All you need to do is provide your skin with a relative URL to the image. ASP.NET will take care of fixing up the URLs.

    Under The Hood

    When a request arrives for an ASP.NET 2.0 site, the runtime will parse and compile the App_Themes directory into assemblies. Although we might not think of a theme as being “code” (nor may a theme or skin file actually contain any code) – the runtime does turn each theme definition into code inside an assembly.

    Each assembly will contain a class representing the theme – this class will derive from System.Web.UI.PageTheme. The class will contain a LinkedStyleSheets property that returns an array of string – the filenames for the styles of the theme.

    The class will also maintain a dictionary data structure. The key into the dictionary is a type (like typeof(Label) and typeof(Calendar). Given the key, the dictionary will return a ControlSkinDelegate. The delegate is a pointer to the method that “builds” a control according to the rules in a skin file. For example, the skin file for our label produced the following method.

    private Control __BuildControl__control11(Control ctrl)

    {

          Label label1 = (Label) ctrl;

          label1.ForeColor = Color.BlueViolet;

          return label1;

    }

    When the runtime sees that a page has a theme, it walks through the Controls array of the page and checks to see if there is a delegate available to skin the control based on the type of the control. If an entry exist, the runtime will invoke the delegate, which in the case of a Label in an Odeish page theme will execute the above code.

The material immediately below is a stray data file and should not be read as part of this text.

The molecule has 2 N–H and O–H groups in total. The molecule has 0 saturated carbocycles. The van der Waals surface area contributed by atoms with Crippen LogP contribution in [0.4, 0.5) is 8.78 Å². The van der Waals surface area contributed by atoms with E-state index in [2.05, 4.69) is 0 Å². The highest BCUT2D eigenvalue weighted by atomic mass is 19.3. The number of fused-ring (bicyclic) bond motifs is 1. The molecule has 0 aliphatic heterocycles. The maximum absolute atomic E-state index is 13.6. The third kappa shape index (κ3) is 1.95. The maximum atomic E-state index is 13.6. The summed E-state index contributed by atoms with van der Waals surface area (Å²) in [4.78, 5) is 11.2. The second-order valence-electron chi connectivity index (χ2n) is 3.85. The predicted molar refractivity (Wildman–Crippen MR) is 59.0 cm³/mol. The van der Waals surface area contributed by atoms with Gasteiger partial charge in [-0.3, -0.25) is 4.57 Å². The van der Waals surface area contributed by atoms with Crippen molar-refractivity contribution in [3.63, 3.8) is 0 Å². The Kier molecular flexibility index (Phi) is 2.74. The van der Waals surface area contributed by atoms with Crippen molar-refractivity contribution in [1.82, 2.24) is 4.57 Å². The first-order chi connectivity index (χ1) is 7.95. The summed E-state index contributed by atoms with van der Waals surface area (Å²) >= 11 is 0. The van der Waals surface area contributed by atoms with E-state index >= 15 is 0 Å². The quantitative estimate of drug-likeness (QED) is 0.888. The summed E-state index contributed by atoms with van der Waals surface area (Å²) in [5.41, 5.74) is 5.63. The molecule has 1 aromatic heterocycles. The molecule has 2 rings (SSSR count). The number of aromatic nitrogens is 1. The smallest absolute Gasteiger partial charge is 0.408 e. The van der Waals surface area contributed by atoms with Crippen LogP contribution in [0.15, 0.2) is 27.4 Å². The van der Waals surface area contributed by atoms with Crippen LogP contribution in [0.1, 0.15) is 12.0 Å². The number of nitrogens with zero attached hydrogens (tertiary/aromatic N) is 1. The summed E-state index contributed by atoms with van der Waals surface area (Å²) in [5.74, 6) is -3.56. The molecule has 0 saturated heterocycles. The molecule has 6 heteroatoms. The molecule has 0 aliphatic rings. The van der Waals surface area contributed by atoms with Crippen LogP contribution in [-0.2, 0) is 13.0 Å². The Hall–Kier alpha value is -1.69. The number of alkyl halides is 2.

Themes and Master Pages

    As we alluded to earlier in the article, there can be some overlap between themes and master pages. In the previous article we actually controlled the layout of our application by defining <div>s in our master page and specifying the layout of the <div>s in a .css file.

    The above approach is a viable approach when using themes. Push your layout defining css into the themes folder for the ultimate power and flexibility. Your master pages will continue to define the basic structural elements and common content for every page.

    Wrap Up

    This article has examined themeing in ASP.NET 2.0. You can improve the consistency and maintainability of any ASP.NET web application using the powerful new themeing and master page features in 2.0. If you have any questions or comments about this article, please post them to my blog.

    by K. Scott Allen

    by K. Scott Allen K.Scott Allen